Playing with WordPress

I spent some time yesterday with my new WordPress blog. Slowly, but surely I’m figuring things out.

I decided on a theme that I liked, Trisexuality Standard, by Scott Jarkoff.

I edited the style sheet so it went from this:

to something like this. I’m still playing with it. The end result may be this, something similar or something completely different. I kind of like where this is heading.

It doesn’t quite work in IE 7 yet (see screen shot on blog). I have no idea what it looks like in IE 6. I have to assume it has the same problems. I know what’s wrong…there’s a background image that repeats down the footer that’s not repeating in IE. But I haven’t quite worked out how to fix it yet. I am so in love with Firebug for understanding and working with HTML/CSS layouts. But without something similar for IE it’s much harder to troubleshoot those layout issues. I’ll get it eventually. If I don’t, it’s not completely horrible in IE as it is.

I’m having fun doing this given that I have no particular time table to keep to. If it takes me a week or it takes me 6 months to switch over, it really doesn’t matter.

I imported a bunch of entries just to have something to play with as I add in plug-ins, configure the style sheet and move things around.

I can see why folks are so high on WordPress. It’s fun to make a change and simply refresh the window to see it in action. Not having to rebuild pages is something that is very easy to get used to.

Yeah, and we buy cars just to check our makeup in the vanity mirror

I hate it when this happens. I hate when articles note the disparity between male and female tech users and chalk it up to something inane like “well, it doesn’t come in pink.”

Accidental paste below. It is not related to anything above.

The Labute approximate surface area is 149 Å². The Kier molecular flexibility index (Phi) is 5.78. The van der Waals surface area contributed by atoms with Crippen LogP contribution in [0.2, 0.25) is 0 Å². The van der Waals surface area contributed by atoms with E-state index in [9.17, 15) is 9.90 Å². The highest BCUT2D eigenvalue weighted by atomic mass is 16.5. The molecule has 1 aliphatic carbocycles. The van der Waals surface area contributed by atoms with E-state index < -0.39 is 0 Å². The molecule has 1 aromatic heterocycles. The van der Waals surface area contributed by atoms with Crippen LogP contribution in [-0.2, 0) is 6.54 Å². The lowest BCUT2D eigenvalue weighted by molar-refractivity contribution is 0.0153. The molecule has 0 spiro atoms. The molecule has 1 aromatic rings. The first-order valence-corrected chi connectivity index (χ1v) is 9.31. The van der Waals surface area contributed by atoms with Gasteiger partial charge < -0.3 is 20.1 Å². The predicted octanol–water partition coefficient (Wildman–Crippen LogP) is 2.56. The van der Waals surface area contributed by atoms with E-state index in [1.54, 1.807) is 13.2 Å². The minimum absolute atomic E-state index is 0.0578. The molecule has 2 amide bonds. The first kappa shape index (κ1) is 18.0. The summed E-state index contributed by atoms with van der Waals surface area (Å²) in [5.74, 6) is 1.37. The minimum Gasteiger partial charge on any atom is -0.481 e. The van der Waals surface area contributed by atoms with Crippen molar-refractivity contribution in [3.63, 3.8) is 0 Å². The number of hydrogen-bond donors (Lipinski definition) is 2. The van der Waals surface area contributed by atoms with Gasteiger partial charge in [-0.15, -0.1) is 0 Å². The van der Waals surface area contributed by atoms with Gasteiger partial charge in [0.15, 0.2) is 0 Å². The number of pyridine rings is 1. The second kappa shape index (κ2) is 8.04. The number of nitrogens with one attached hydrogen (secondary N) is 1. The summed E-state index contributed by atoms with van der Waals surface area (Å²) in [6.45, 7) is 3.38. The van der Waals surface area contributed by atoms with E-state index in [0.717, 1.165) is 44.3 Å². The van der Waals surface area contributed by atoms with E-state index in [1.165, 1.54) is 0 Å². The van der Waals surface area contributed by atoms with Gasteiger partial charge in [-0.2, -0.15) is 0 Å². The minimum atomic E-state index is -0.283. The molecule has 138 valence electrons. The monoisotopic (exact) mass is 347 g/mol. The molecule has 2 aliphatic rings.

The latest comes from PocketNow, which reports on the results of spb Software’s annual survey:

Use of Pocket PCs, male versus female, is 93% and 7%, respectively

This tells us a couple of things. Generally, females are more fashion conscious, so the fact that they are still straying from Pocket PC devices tells us that OEMs still have work to be done in creating aesthetically appealing devices. Second, Pocket PCs are more viewed as productivity devices, rather than lifestyle devices (as is the case with a RAZR, for example), so woman choose not to accessories with a “work” device.

Females are more fashion conscious?!? Is he serious?!?

Of course. Women don’t carry PDAs to sync their crazy schedules, get directions, read email and surf the web, take notes, read novels, play games, organize lists or manage databases. We carry PDAs because they match our shoes. We don’t actually want to get any work done, we are only interested in “lifestyle” devices that help us shop and look pretty.

So why does this survey find that 93% of its respondents are male? As one of the 7% of my gender who took the survey, let me tell you my theory. First of all, the survey itself was only linked in sites that are tech-heavy and aimed at the guys. If sites that are 93% male are saying “here’s the spb survey” then why is it a surprise that the results reflect that?

But it’s a valid point that more Pocket PC owners are male. Why? Because, and this is just my opinion, a woman looks at a device and asks herself, “What can I do with this?” and a man looks at a device and ask himself, “What can this do?” A Pocket PC device doesn’t present a woman with a logical answer to her question out of the box. It can launch rockets, and a man will say “Cool!” while a woman will say, “What use do I have for a rocket? Have it put dinner on the table and then we’ll talk.”